Witness the Beauty of WaterFire Up Close

When WaterFire performance regular Andrew Lindsay breathes fire, people pay attention.

Photography by Wolf Matthewson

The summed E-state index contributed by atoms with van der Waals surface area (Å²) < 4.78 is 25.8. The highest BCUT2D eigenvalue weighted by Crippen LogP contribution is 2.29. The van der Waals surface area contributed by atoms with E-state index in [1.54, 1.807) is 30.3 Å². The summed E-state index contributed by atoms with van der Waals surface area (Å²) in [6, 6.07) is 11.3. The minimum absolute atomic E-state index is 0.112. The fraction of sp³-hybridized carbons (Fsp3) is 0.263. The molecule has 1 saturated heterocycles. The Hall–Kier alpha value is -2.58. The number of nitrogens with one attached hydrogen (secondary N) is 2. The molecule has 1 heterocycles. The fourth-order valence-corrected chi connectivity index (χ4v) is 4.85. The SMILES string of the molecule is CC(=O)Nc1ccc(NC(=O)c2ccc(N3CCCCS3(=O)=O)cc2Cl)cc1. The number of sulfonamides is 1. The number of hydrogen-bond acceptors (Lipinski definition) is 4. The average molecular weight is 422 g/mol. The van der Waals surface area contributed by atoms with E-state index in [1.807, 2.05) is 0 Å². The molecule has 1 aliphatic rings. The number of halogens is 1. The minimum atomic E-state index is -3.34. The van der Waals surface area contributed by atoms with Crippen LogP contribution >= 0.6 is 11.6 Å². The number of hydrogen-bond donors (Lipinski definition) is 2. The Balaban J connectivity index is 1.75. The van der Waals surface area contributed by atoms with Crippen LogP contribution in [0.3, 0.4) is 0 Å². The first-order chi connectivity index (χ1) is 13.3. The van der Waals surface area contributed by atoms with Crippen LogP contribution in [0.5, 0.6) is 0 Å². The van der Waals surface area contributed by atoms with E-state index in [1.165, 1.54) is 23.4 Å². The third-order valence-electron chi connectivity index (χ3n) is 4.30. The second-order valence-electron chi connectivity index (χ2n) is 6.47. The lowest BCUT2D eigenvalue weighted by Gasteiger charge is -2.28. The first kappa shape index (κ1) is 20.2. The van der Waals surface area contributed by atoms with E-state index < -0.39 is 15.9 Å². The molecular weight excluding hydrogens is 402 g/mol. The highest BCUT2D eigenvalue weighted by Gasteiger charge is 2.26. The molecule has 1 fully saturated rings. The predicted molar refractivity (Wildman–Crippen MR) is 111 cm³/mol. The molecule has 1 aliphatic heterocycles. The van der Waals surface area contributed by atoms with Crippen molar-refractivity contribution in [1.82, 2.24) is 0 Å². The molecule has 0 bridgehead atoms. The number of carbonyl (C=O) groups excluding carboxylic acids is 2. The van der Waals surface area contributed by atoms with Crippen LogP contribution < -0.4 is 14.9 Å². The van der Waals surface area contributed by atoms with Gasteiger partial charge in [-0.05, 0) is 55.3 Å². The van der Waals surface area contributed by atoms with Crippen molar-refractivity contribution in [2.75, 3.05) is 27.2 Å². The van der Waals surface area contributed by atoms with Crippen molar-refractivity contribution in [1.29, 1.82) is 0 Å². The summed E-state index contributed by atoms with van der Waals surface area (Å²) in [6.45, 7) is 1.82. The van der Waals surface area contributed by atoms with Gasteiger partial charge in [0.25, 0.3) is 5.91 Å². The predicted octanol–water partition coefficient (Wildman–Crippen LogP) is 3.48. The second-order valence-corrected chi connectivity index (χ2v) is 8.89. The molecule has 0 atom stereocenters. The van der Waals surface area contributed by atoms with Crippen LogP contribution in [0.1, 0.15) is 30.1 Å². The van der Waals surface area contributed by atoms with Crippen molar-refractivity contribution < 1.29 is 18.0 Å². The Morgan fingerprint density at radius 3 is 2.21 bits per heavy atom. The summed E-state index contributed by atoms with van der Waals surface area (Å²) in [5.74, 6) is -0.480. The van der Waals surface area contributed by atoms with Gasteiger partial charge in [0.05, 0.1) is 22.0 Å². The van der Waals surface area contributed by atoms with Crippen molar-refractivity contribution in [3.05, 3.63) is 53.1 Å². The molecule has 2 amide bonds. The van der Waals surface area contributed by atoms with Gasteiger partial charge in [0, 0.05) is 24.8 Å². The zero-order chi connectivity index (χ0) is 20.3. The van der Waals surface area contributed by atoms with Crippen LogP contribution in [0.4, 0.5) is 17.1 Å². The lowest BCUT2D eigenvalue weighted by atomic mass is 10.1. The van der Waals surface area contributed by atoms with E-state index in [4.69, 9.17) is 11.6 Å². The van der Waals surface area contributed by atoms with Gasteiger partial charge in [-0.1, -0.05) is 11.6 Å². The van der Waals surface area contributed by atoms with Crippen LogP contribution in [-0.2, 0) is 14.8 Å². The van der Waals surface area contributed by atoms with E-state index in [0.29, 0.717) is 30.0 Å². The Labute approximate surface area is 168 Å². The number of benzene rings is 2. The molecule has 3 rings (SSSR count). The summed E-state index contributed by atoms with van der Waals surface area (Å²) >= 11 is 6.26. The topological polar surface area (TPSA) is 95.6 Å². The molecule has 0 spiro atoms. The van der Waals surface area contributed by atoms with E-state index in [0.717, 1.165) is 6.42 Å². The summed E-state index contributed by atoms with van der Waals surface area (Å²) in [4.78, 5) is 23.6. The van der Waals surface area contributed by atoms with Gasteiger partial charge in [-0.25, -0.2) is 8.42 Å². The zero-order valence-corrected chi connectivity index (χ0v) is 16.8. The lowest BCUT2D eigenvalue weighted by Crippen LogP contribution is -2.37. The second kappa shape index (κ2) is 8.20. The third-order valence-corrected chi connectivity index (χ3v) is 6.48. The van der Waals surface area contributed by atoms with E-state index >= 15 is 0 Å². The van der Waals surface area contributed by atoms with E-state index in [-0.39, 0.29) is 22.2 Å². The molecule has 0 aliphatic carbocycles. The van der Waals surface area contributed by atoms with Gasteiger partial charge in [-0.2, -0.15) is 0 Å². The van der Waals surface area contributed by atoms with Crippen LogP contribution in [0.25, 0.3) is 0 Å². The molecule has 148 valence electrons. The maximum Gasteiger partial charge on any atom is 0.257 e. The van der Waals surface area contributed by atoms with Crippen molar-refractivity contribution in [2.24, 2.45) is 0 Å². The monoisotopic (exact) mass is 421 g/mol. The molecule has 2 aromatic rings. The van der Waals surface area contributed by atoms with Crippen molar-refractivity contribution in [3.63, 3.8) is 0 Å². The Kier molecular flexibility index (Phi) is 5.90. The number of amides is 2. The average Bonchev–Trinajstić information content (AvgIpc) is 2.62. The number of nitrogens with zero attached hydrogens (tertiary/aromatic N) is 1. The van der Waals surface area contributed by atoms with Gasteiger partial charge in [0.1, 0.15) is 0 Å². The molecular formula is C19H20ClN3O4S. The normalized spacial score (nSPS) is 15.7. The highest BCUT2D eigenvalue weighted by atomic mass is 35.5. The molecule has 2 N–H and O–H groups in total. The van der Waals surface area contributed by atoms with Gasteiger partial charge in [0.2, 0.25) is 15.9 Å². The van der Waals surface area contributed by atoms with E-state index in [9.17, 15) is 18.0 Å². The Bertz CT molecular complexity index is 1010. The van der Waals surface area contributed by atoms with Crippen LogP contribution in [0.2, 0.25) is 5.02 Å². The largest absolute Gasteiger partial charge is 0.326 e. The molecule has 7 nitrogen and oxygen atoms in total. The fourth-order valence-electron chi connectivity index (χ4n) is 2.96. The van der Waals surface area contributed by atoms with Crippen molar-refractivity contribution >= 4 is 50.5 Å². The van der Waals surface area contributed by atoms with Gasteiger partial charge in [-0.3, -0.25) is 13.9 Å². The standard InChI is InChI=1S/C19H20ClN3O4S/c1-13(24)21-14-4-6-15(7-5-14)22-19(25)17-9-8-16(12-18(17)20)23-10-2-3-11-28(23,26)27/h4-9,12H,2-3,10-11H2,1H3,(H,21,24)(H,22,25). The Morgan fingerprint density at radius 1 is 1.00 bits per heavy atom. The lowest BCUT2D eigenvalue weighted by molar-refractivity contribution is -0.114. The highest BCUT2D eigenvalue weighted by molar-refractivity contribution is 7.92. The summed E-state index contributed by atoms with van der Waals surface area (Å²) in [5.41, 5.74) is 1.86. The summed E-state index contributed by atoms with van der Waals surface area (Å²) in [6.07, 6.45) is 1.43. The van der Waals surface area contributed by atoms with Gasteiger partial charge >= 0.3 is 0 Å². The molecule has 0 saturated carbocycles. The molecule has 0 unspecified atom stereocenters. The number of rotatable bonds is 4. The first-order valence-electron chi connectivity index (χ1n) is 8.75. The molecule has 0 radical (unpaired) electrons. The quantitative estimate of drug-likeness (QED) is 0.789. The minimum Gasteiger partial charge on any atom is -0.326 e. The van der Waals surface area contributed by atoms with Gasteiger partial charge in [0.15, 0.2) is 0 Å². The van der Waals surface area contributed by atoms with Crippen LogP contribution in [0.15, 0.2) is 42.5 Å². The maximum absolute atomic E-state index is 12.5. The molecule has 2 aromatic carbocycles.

When Andrew Lindsay breathes fire, people pay attention. “You’re throwing up light and moving shadows and it draws the eye. It invites people to watch to see what’s going to happen,” he says. Lindsay, a former art student who performs under the name Andrew Insect, was working in a dental lab sculpting teeth when he discovered his passion for fire performance. Now he is one of several artists who perform regularly at WaterFire, where the light from his breath mingles with the flaming braziers floating atop the Woonasquatucket River. “There’s an elemental aspect to it,” he says. “I don’t mean in the fire-with-water sense — I mean in the nature sense. Because you’re outside 90 percent of the time. You’ve got the winds and the temperature. It’s an amount of fire that you don’t really encounter in other places, and it’s kind of doing its own thing.” Fire performers have been a part of WaterFire since the 1990s, when an artist named Spogga became the first to dazzle audiences in Waterplace Park. For Liz Knights, a performer and owner of Cirque de Light entertainment company who coordinates the event’s fire performances, WaterFire offers a platform for artists to share their craft with a new audience. “It’s a very sensory experience,” she says. “It’s very romantic, and it kind of feels like the perfect place for us to be.” Head here for more information about this summer’s WaterFire schedule.